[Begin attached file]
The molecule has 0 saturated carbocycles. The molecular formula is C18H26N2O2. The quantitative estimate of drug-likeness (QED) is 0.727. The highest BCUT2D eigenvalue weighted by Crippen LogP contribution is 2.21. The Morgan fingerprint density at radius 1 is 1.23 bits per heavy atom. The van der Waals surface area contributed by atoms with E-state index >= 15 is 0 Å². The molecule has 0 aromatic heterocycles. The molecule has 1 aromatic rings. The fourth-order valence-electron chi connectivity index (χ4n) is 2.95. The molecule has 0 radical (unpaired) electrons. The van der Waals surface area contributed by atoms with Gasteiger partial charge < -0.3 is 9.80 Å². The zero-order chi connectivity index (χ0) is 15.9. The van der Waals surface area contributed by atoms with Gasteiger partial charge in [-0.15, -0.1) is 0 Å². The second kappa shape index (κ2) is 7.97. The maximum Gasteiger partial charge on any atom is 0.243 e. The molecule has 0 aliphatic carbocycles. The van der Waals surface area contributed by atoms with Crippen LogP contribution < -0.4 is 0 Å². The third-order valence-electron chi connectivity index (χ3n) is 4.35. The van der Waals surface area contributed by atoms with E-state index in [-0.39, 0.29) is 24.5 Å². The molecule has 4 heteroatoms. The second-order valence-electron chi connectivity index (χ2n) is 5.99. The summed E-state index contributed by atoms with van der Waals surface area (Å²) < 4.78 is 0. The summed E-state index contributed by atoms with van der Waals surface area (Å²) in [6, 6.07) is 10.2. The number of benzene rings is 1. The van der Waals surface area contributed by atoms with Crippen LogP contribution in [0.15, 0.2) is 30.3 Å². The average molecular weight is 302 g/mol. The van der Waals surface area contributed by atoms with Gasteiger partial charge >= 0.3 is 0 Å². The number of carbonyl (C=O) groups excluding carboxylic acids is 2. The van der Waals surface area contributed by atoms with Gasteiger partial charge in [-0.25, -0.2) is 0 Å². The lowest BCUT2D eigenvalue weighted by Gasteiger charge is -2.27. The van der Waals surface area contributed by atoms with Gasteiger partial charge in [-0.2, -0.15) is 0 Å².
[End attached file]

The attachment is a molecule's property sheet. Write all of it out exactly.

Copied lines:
The molecule has 0 saturated carbocycles. The molecular formula is C18H26N2O2. The quantitative estimate of drug-likeness (QED) is 0.727. The highest BCUT2D eigenvalue weighted by Crippen LogP contribution is 2.21. The Morgan fingerprint density at radius 1 is 1.23 bits per heavy atom. The van der Waals surface area contributed by atoms with E-state index >= 15 is 0 Å². The molecule has 0 aromatic heterocycles. The molecule has 1 aromatic rings. The fourth-order valence-electron chi connectivity index (χ4n) is 2.95. The molecule has 0 radical (unpaired) electrons. The van der Waals surface area contributed by atoms with Gasteiger partial charge < -0.3 is 9.80 Å². The zero-order chi connectivity index (χ0) is 15.9. The van der Waals surface area contributed by atoms with Gasteiger partial charge in [-0.15, -0.1) is 0 Å². The second kappa shape index (κ2) is 7.97. The maximum Gasteiger partial charge on any atom is 0.243 e. The molecule has 0 aliphatic carbocycles. The van der Waals surface area contributed by atoms with Crippen LogP contribution < -0.4 is 0 Å². The third-order valence-electron chi connectivity index (χ3n) is 4.35. The van der Waals surface area contributed by atoms with E-state index in [-0.39, 0.29) is 24.5 Å². The molecule has 4 heteroatoms. The second-order valence-electron chi connectivity index (χ2n) is 5.99. The summed E-state index contributed by atoms with van der Waals surface area (Å²) < 4.78 is 0. The summed E-state index contributed by atoms with van der Waals surface area (Å²) in [6, 6.07) is 10.2. The number of benzene rings is 1. The van der Waals surface area contributed by atoms with Crippen LogP contribution in [0.15, 0.2) is 30.3 Å². The average molecular weight is 302 g/mol. The van der Waals surface area contributed by atoms with Gasteiger partial charge >= 0.3 is 0 Å². The number of carbonyl (C=O) groups excluding carboxylic acids is 2. The van der Waals surface area contributed by atoms with Gasteiger partial charge in [-0.25, -0.2) is 0 Å². The lowest BCUT2D eigenvalue weighted by Gasteiger charge is -2.27. The van der Waals surface area contributed by atoms with Gasteiger partial charge in [-0.2, -0.15) is 0 Å².